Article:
“It is said on the charge-sheet that you promised to provide armoured vehicles called rams to the soldiers who were planning this mutiny. What do you say about this claim?” Commissioner Ras asked Col Matobakele.

“I was already in South Africa during the dates of the alleged mutiny so it is not true that I made such a promise. Again, where would I get the rams from? Please be aware that the people who implicated me on those charge-sheets had been tortured and were under pressure to implicate others in order to save their lives.”

Mahao’s murder

Col Matobakele also told the commission that plans to kill Lt-Gen Mahao started way back in 2008. Lt-Gen Mahao was killed by fellow soldiers on 25 June this year just outside Maseru. Government says he was resisting arrest for his part in a foiled mutiny when he was shot in Mokema.

Col Matobakele told the commission: “Contrary to what many people think, Ntate Kamoli’s plan to kill Ntate Mahao did not start on 29 August 2014. This was the day Ntate Mahao was appointed to take-over as LDF commander. The plot did not start on 30 August 2014 either, when his house was attacked by LDF members. The plot started as far back as 2008 after he was promoted to Brigadier and subsequently deployed to the SADC office in Botswana as Chief of Staff.

“In 2011, Lt-Gen Kamoli also went to Botswana under SADC but came back before Ntate Mahao. I don’t remember the dates but it was during lunchtime when Kamoli said we should discuss the return of Mahao from Botswana. He said we should deal with Mahao when he returned and that he must die. He said we should discuss how best to deal with him,” Col Matobakele said.

“Then on 1 January 2014, Lt-Gen Kamoli commanded Brigadier Mahao to go to Leribe and attend to a water-crisis affecting soldiers who had been deployed there. But there was no such crisis in Leribe; it was just a set-up to ambush him when he was on the way to the district.

“I was then Director of Operations and I was tipped-off by one of the soldiers that there was an ambush planned for Mahao. I was shocked because I did not know anything about his trip to Leribe even though I was the one in charge of operations at the time. I then called Mahao and made him aware of the trap; he told me he was aware of the plot and had already found means to make the plan fail. He also told me not to worry.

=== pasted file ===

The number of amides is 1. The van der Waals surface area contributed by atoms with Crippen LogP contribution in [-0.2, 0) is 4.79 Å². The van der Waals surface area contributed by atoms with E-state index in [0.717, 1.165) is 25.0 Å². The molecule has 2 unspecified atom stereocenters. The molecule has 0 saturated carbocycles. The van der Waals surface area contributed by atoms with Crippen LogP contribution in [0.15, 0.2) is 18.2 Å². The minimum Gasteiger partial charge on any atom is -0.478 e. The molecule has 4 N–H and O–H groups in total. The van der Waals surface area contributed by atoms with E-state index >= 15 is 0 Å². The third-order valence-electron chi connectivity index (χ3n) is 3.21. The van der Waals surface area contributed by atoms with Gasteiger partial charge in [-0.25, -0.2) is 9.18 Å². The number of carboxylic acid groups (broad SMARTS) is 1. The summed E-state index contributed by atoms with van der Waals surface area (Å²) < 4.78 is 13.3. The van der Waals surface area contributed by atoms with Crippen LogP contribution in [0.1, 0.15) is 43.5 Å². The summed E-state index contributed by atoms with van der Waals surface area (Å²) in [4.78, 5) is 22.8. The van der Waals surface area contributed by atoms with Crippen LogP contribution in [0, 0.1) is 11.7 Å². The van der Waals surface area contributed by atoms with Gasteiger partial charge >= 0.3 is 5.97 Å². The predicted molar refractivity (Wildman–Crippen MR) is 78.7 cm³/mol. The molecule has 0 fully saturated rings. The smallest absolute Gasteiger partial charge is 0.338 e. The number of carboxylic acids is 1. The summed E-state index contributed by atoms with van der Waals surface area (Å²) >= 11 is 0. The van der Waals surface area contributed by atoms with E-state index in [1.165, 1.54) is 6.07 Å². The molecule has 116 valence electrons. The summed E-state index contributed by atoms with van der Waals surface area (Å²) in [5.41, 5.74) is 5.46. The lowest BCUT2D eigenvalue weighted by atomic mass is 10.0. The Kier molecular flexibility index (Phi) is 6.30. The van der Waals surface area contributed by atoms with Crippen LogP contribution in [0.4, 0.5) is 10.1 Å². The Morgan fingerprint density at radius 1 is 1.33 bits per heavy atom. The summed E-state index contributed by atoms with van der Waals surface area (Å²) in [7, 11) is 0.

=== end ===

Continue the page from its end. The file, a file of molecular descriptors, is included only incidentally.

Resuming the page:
“I then realised that Lt-Gen Kamoli’s plans to kill Mahao were indeed serious.”

Exile in South Africa

Testifying how he fled Lesotho, Col Matobakele said he was president of the court-martial trying Second-Lieutenant Phaila, who was being accused of participating in the 1998 political riots that rocked the country.

“Phaila used to threaten me, so I was appointed president of his court-martial because Lt-Gen Kamoli wanted me to give him a life sentence.

“Then at the beginning of March 2014, I was still living at Makoanyane Barracks, when I received an anonymous call. That person told me not to ask his identity but it was a man. He asked where I was and I told him that I was still at my house.

“He then said: ‘The situation is very bad; I am only going to give you 15 minutes to leave but please don’t use the gate ’. I suspected that it was Colonel Bulane Sechele because I know his voice; he been my subordinate for quite some time. I didn’t ask questions and I did as I had been advised. I then stayed in Maseru for five days and then crossed the border on the sixth day. I stayed at the Lesotho High Commission in Pretoria until the Defence Attaché at the embassy, Colonel Ntšohi, asked me to leave this year.

“I had to find a place to stay in South Africa because government did not do anything about my plight.”